Thought bytes: Drowning in the silicon sea – beware the bots!

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A picture of a white robot nalancing a small family on the palm of its hand

There’s an ever-increasing list of issues that could keep you up at night: there’s an always-rising tide, or the relentless anti-bacon lobby, “Would you like some cancer with those eggs?”.

How about being publicly shamed on social media, by some 23-year-old millennial just because you happen to share a similar view with his 87-year-old grand-dad? But you’re worrying about the wrong things.

Buy a house by the water, eat the bacon. Tell the world what you really think and use CAPS and never apologise (seriously never-ever ever apologise, the outcome won’t change, so at least go down with some dignity) go wild, buy your son a toy gun and a blue T-shirt!

The smartest people in the room are not concerned about such trivialities. They are instead, intensely and solely concerned with Turing Tests. The Robots are coming. And they’re smart. And they don’t care. About you, about anything.

If this sounds alarmist, it should. We are living in the age of Artificial Intelligence; Moore’s law might be pressing up against physics but the damage is already done. Most people rationalise this by buying into the AI effect.

The AI effect

The AI effect occurs when onlookers discount the behaviour of an artificial intelligence program by arguing that it is not real intelligence. It makes it less scary. Siri, Google Now, smart cars, Chatbots, Content generation Bots, Bot bots.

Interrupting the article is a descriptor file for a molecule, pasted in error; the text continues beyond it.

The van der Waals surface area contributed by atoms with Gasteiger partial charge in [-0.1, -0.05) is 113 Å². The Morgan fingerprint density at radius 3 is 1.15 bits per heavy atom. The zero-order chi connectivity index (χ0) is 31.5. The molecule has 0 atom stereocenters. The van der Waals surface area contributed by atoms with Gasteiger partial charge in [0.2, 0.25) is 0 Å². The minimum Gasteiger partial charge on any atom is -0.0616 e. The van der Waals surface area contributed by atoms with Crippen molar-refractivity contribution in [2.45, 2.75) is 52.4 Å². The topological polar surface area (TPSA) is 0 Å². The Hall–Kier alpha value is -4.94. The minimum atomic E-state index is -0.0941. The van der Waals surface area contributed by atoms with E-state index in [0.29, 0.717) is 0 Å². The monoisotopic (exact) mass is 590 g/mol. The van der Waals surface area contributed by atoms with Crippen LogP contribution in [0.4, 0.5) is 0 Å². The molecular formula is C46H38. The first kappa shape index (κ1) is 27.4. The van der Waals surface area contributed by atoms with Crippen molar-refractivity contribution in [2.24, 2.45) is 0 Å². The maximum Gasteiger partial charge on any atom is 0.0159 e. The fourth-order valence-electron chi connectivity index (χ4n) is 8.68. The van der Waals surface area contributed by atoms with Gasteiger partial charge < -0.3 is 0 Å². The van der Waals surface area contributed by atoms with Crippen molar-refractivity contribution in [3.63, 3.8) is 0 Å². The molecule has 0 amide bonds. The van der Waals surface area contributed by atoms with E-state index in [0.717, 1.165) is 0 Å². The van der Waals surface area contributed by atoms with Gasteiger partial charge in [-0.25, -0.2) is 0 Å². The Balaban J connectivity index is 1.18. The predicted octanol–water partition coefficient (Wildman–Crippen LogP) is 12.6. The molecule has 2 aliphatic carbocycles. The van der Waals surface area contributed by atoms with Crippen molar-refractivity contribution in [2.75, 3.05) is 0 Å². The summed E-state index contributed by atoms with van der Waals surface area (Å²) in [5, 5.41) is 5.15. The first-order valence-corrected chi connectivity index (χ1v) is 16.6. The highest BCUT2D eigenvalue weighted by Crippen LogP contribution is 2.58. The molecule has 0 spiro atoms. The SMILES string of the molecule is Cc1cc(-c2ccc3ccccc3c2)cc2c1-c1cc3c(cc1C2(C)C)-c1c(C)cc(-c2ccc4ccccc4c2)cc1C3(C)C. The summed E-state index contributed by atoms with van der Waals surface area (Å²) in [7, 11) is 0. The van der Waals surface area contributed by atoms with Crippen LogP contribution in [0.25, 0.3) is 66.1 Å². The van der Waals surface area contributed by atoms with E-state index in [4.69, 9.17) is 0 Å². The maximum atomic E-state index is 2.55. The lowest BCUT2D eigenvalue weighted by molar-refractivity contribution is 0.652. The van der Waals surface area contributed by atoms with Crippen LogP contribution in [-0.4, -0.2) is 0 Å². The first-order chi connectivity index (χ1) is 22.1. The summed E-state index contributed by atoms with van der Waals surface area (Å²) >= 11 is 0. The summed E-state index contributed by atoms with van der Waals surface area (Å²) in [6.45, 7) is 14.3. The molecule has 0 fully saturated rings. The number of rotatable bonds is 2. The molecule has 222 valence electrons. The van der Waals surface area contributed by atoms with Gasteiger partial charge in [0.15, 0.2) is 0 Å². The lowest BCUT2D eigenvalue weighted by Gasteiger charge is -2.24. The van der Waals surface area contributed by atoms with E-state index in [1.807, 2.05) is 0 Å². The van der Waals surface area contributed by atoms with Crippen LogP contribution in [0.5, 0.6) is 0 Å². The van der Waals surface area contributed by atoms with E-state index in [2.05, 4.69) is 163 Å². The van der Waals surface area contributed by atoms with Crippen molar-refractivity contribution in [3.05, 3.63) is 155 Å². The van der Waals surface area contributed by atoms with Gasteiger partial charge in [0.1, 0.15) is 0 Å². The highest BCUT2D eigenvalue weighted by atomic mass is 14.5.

Don’t fool yourself It’s now ubiquitous. The algorithms have won, but at least we can retain a modicum of mana as we drown under their silicon sea.

Let’s start with privacy online. Assuming you have any left. Google, Facebook and all the rest make their money by selling your data. You happily agree to this so that you can see pictures of your niece’s new dog. Good trade! Maybe seeing a photo of a dog is a fair price for passing over all your personal data to some brainy billionaires.

Maybe they really need do a new spaceship, or tropical island…Or you could stop using free email services. Or, use them and use fake everything. Fake name, fake news. Mess with Google’s business model. Get a burner (or 5) Mailnator or YopMail are great for this. Use EFF’s Privacy Badger extension add-on (it works on all browsers) set and forget. Track the Trackers. Email the Office of the Privacy Commissioner. Lobby Mr Edwards to audit all the large data-sellers. Maybe you won’t change anything. Which is cool too. But it can’t hurt to think twice about what you’re giving up to your big benevolent brother.

And if anyone knows, Orwell knows, that these days, “If you want to keep a secret, you must also hide it from yourself.”

By John Connor

“I write for this magazine because it’s easier to say ‘I told you so’ when it’s in print.”